Baseball America
San Francisco Giants Top 10 Prospects
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 Q:  Big Al from Waterloo, Ontario asks:
What do you think will happen with Erik Threets this year? Any chance he will be the next Jose Valverde?
 A: 

John Manuel: Thanks everyone for coming, by the way. Glad to be back doing the Giants top 30, third time in four years for me.

John Manuel: Erick Threets could blow up at any time, and I mean that in a good way. He just doesn't have the track record to be in the Top 10, not for me anyway. He just doesn't throw strikes, and so saying he can be a Valverde, I mean, that's just not anything anyone can predict. If Threets starts throwing strikes, he can be Alan Embree and more . . . a lefty throwing 95-100 mph with a wicked slider. Word is, the Giants tried to lower his arm angle a bit more to his natural slot late in instructional league, and that produced better control. But let's see it in games that (sort of) count.

 Q:  Nick Gee from Huddersfield, England asks:
What's your take on the Giants apparently 'throwing away' their first round pick in next years draft by signing Michael Tucker only hours before the arbitration deadline?
 A: 

John Manuel: Lots of Nick questions, we'll try to ration them. I was a bit surprised by the Giants' decision--for those who missed it, Michael Tucker got two years ($3.5 million, I believe) to be a platoon OF at the cost of a first-round pick. I believe it's another sign of the Giants' urgency to win while Barry Bonds is still around. Draft picks help in the short-term if you trade them, which the Giants do, but Tucker could help more in the short term than a first-round pick, at about the same cost. I believe that was the thinking. If Tucker hits and isn't asked to be an everyday player, it will turn out to be a solid move.

 Q:  Matthew B from La Mirada asks:
I was really impressed by the debut of Brad Vericker. I played against him and did not expect the power output that he has showed in pro ball. How does he rank prospect wise with the Giants?
 A: 

John Manuel: Vericker set the HR record at NAIA Point Loma Nazarene in San Diego and is a bat-first guy, but he won't make the Top 30 until he shows he can play a position. Of his 70 games, he only played the field 27 times, not good in an NL organization.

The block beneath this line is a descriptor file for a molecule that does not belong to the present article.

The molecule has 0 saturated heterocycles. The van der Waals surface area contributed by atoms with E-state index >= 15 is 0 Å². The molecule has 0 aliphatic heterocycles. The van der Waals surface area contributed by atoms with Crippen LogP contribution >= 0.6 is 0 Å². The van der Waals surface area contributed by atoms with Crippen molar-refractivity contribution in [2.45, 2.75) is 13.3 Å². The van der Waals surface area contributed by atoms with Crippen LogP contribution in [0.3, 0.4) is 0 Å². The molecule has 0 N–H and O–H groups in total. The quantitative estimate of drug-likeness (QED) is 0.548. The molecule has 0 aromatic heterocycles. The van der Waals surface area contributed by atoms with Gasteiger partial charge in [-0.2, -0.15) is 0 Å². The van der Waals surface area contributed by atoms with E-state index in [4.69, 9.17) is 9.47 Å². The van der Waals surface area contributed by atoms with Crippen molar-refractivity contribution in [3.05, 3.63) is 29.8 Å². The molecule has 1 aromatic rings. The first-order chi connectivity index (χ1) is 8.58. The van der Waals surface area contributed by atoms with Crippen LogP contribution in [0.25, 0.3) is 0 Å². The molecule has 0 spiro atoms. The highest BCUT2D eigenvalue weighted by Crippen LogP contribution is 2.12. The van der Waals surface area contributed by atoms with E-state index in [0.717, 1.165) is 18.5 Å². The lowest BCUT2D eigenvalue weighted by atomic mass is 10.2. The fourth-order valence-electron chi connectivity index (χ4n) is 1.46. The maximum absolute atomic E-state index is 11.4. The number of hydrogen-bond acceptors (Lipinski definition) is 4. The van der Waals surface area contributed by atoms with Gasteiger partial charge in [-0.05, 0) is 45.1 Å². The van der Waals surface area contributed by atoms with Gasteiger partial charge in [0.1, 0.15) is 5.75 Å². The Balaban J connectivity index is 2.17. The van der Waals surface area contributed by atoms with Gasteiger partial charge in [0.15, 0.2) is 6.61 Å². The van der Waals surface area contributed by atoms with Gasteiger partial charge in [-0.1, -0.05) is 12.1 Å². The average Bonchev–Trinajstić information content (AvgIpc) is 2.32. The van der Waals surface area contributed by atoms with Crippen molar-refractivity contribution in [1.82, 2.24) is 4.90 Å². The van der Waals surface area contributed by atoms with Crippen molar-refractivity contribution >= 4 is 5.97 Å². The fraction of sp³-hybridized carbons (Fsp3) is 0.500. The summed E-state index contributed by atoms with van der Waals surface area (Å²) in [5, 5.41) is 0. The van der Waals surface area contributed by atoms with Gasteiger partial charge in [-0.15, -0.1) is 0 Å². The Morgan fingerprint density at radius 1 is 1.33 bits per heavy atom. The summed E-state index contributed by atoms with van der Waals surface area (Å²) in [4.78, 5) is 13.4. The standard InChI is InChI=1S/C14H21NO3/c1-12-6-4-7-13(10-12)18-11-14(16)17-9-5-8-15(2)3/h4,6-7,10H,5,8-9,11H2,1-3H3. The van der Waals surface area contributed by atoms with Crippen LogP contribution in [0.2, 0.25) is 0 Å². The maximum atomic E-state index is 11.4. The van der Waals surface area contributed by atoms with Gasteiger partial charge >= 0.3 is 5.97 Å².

Q:  tiffythetitan from Oakland, CA asks:
Where in the heck is Tony Torcato? A lot of other players have been mentioned for the 25-man in 2004 but not him. Isn't he out of options? I still like Torcato and I think he can be useful.
 A: 

John Manuel: Tony Torcato just doesn't hit enough to be a corner OF or 1B. Very little strength or plate discipline, and singles-hitters who are middling fielders with no speed who hit about .280 in MLB (which is about what Torcato would do) aren't in demand. He's a role player at best.

 Q:  David Dobbs from Santa Rosa, CA asks:
Good morning (it is here)!! The Giants re-launch thier south american presence 5 years ago, and in those 5 years they have produced a big fat goose egg of prospects. With the Alou brothers in the fold and Cepeda doing his thing I would have assumed that the Dominican Academy would be hopping, but apparently not. Your thoughts on thier efforts in SA would be deeply appreciated.
 A: 

John Manuel: Morning David. The Giants have tried to up their Latin American presence, to no avail in terms of their current Top 30. They did have Felix Diaz, since dealt to the White Sox, and then there was the Deivis Santos fiasco (new name, 6 years older than thought . . . ouch). The Rookie-level AZL team had some lively Latin American arms, though, led by RHP Kelyn Acosta (mid-90s gas) and reliever Leslie Nacar (advanced breaking ball, 88-92 mph FB). But overall, those Latin American efforts haven't been very successful.